|Films I Neglected To Review: ''Don't Go Into The Woods!"
|by Peter Sobczynski
Please enjoy short reviews of "California Typewriter," "Gerald's Game" and "Woodshock."
When I turned 7 years old, my birthday bounty included a kid-sized but fully operational typewriter, a gift that might not have gone over well with a lot of kids that age but which I would still consider one of my all-time favorite gifts. From that, I taught myself to type (when I took a required typing class in high school, I was by far the fastest in my class but the teacher still sent home a failure notice because my feet and fingers weren't properly situated--echoes from the subsequent bellows of my mother towards said teacher can still be heard to this day) and then moved on to an old Royal Underwood and a couple of electric typewriters before I was all but forced to make the switch to word processors and computers. Obviously, typewriters are now impractical for what I do for a living but there is still a part of me that can't help but wish that there was some way that I could somehow shift back to a typewriter, if only for the satisfying ''CLACK'' whenever a key hit the paper.
I mention all of this to show that there is virtually no way that I can give a fully unbiased review to ''California Typewriter,'' a charming new documentary from Doug Nichol that looks at a group of amiable obsessives who still feel a powerful connection with typewriters despite the technological advancements of the last few decades. The subjects range from famous faces like Tom Hanks (because of course), Jack White and the late Sam Shepard to ordinary people who still use, buy and sell the old machines and as they talk, you can hear a genuine love and excitement that you never quite get from someone talking about their cell phone. Admittedly, those who have never used a typewriter before may not quite understand the fascination but others will come away from it with a cheerful sense of nostalgia for an era that is not quite as gone as some might think (hey, vinyl records came back) and, at least in my case, and a powerful urge to dig their own old typewriters out of the basement and try to clean them up and get them working again.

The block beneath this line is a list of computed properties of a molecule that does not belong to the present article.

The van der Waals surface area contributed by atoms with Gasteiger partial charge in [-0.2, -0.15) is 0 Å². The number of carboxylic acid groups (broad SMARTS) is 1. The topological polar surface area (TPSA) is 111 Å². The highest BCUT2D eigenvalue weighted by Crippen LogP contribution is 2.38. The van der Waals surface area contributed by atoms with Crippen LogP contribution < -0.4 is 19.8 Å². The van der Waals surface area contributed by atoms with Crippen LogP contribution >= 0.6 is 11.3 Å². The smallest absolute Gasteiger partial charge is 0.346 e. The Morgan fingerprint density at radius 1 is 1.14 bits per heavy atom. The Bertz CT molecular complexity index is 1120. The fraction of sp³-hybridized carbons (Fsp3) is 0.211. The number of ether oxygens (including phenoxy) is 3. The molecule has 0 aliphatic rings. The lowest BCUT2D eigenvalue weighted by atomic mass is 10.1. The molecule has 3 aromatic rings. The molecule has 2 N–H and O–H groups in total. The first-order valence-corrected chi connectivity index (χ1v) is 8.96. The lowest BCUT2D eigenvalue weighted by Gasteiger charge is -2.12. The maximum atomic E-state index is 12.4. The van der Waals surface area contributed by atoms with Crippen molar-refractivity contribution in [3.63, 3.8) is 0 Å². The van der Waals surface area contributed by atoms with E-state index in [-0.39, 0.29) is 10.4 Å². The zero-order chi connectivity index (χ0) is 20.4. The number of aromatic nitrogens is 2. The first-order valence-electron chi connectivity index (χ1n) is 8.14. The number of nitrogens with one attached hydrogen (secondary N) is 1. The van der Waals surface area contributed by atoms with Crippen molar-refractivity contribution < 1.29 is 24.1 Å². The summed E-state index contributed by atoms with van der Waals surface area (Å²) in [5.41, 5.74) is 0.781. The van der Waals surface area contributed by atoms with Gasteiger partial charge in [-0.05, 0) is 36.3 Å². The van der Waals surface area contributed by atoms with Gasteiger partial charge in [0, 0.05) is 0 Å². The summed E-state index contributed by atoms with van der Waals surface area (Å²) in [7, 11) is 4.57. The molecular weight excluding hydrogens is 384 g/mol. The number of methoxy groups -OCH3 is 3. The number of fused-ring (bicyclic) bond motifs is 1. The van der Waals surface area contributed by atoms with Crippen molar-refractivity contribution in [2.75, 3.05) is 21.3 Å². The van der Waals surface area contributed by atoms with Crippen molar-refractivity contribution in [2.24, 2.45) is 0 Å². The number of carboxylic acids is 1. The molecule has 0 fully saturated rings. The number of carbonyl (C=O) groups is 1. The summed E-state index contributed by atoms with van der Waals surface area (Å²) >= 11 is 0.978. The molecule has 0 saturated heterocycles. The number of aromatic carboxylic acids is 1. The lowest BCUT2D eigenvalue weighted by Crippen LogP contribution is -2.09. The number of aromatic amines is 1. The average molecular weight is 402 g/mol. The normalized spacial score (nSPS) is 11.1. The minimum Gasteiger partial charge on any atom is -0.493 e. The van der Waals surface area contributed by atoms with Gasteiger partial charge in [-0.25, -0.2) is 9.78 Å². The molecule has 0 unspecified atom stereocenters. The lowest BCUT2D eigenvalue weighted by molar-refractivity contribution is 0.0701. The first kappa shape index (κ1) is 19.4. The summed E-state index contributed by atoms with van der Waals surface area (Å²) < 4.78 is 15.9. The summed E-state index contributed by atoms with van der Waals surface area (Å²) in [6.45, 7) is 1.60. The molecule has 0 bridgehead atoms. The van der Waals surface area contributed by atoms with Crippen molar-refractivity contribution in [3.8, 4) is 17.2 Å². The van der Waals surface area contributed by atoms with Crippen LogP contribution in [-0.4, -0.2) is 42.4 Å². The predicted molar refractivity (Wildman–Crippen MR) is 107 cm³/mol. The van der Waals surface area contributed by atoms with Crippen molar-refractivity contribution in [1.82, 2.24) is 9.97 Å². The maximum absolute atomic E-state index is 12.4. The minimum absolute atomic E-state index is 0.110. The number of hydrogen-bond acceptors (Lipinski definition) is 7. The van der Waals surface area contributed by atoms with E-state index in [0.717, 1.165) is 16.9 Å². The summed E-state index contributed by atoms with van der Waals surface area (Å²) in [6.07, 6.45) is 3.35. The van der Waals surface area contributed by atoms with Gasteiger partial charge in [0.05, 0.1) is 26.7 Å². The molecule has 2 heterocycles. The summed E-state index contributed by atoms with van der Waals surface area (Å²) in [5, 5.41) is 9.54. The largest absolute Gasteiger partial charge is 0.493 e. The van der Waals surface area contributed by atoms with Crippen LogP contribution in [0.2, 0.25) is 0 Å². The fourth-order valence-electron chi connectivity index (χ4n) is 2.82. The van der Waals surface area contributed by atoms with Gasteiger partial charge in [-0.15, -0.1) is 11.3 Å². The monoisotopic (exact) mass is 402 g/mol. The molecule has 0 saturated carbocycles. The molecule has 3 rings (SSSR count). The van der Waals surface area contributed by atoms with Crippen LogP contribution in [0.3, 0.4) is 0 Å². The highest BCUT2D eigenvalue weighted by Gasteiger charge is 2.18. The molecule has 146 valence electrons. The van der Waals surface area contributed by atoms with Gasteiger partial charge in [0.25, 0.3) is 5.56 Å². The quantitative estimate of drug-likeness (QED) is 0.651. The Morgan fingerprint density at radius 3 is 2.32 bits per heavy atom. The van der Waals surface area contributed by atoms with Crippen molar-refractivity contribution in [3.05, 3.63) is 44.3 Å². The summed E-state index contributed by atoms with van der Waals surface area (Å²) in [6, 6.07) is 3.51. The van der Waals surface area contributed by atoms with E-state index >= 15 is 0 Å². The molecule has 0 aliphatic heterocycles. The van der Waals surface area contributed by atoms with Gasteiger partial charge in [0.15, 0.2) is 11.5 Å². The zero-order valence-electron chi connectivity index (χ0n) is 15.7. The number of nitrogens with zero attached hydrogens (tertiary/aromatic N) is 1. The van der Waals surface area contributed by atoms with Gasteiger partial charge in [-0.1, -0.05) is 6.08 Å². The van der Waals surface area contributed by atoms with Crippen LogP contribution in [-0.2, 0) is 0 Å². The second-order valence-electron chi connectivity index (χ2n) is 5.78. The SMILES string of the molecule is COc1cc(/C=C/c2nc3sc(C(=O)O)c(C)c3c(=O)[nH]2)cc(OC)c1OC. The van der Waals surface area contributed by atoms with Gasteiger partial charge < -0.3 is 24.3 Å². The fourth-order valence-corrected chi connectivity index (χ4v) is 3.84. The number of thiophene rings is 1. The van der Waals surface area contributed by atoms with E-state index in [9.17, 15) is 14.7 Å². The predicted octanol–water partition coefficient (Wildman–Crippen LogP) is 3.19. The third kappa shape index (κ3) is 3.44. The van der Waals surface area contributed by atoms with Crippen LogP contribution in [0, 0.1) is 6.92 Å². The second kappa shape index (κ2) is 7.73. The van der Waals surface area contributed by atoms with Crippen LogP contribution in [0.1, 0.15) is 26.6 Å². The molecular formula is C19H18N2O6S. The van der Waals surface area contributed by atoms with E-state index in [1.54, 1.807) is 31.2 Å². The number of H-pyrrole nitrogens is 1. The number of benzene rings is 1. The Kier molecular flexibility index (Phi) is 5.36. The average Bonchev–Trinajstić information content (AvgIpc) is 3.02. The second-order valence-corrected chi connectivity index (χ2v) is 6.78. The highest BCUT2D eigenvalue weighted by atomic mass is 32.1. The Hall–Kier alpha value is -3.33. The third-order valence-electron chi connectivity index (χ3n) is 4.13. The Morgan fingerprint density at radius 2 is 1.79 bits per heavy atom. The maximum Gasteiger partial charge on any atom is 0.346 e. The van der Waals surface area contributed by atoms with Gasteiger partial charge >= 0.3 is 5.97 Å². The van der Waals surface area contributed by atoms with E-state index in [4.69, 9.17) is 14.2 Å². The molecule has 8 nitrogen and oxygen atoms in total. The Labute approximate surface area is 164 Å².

The last few weeks have seen a mini-renaissance of films based on the works of Stephen King with the recent releases of the disastrous ''The Dark Tower'' and the uneven redo of ''It.'' Now comes ''Gerald's Game,'' an adaptation of his 1992 novel that is premiering on Netflix--a shame because it proves to be a far better film than either of its immediate predecessors. Carla Gugino stars as Jessie, a pampered and seemingly happy woman who has gone off with her husband, Gerald (Bruce Greenwood), to their remote lakeside hideaway for a romantic getaway. Gerald has the bright idea of spicing things up between them with a sex game involving him handcuffing Jessie to the bed but she is not especially into it and in the ensuing squabble, he has a heart attack and drops dead at the foot of the bed, leaving her still cuffed to the bed. With no hope of anyone happening by other than a stray dog who quickly begins snacking on Gerald's corpse, Jessie, helped and hindered by the voices in her head, tries to figure out a way out of her seemingly inescapable plight but to do that requires her to finally confront some horrifying personal demons that she has kept at bay for decades as well as a strange and monstrous figure that may be another figment of her fractured mental state. . . or maybe not.